Picking the right one: When selecting a cattleguard there are a number of things to scratch the old noggin over. For starters, rancher must determine what is the heaviest and the widest pieces of equipment that will ever cross their cattleguard. They then have to look for the cattleguard that will meet those standards.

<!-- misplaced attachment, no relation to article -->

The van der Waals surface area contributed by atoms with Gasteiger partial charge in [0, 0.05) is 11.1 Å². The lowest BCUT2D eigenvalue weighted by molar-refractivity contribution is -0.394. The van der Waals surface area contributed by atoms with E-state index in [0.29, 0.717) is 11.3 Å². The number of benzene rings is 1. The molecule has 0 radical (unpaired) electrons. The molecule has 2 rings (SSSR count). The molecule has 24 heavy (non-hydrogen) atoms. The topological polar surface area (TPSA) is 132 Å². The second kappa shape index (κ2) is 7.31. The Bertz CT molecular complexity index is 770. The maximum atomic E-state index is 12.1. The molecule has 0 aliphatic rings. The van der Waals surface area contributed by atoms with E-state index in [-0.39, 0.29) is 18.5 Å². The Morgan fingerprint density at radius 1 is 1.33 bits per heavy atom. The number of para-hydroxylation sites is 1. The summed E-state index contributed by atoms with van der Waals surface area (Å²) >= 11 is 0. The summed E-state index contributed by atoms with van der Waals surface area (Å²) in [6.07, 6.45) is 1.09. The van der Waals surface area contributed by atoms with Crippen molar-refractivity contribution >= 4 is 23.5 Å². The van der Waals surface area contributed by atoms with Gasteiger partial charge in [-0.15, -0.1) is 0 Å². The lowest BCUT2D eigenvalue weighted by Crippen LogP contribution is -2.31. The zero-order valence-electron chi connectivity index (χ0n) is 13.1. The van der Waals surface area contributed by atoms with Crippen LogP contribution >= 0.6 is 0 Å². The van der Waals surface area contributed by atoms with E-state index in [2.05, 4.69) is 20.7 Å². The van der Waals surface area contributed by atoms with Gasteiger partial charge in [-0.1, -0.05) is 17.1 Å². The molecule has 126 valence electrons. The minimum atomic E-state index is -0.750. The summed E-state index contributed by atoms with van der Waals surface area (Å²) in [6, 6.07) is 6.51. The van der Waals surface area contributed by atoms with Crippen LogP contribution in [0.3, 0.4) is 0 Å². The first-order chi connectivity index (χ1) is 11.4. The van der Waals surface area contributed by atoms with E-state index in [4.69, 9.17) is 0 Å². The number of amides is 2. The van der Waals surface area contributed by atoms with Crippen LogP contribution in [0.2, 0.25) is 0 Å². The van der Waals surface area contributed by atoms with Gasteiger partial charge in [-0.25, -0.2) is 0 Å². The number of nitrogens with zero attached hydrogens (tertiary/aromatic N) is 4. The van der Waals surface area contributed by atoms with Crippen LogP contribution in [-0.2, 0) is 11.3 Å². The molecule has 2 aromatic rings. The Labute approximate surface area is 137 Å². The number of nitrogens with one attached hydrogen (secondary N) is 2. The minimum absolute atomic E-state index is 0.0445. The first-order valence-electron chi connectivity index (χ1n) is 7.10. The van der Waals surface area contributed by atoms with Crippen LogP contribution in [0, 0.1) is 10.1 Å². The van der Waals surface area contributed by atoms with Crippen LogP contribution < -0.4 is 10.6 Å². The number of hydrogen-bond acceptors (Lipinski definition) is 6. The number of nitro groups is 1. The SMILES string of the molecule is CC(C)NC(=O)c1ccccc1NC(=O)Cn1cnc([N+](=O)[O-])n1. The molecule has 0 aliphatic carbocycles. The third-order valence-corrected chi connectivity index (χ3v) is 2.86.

Quality materials and craftsmanship obviously influence the price of a cattleguard, but also determine its longevity as long as the proper load rating is not abused. “The higher the cattleguard (load) rating, the higher the cost. The U-rated guards that are designed for extremely heavy loads are the most expensive. Anytime the distance across a road exceeds 16’, shipping rates can rise dramatically. In terms of cost, it sometimes makes more sense to order two small cattleguards to bolt together in either direction than it does to order one large custom cattleguard,” says Robert Moore with Barn World, LLC in Parker, CO. Ranchers must decide if a flat or box type cattleguard works better in their environment and whether they prefer square or round rungs. Flat style cattleguards are placed over a dug out cement vault, whereas box style cattleguards basically have a built in vault and sit close to the top of the ground.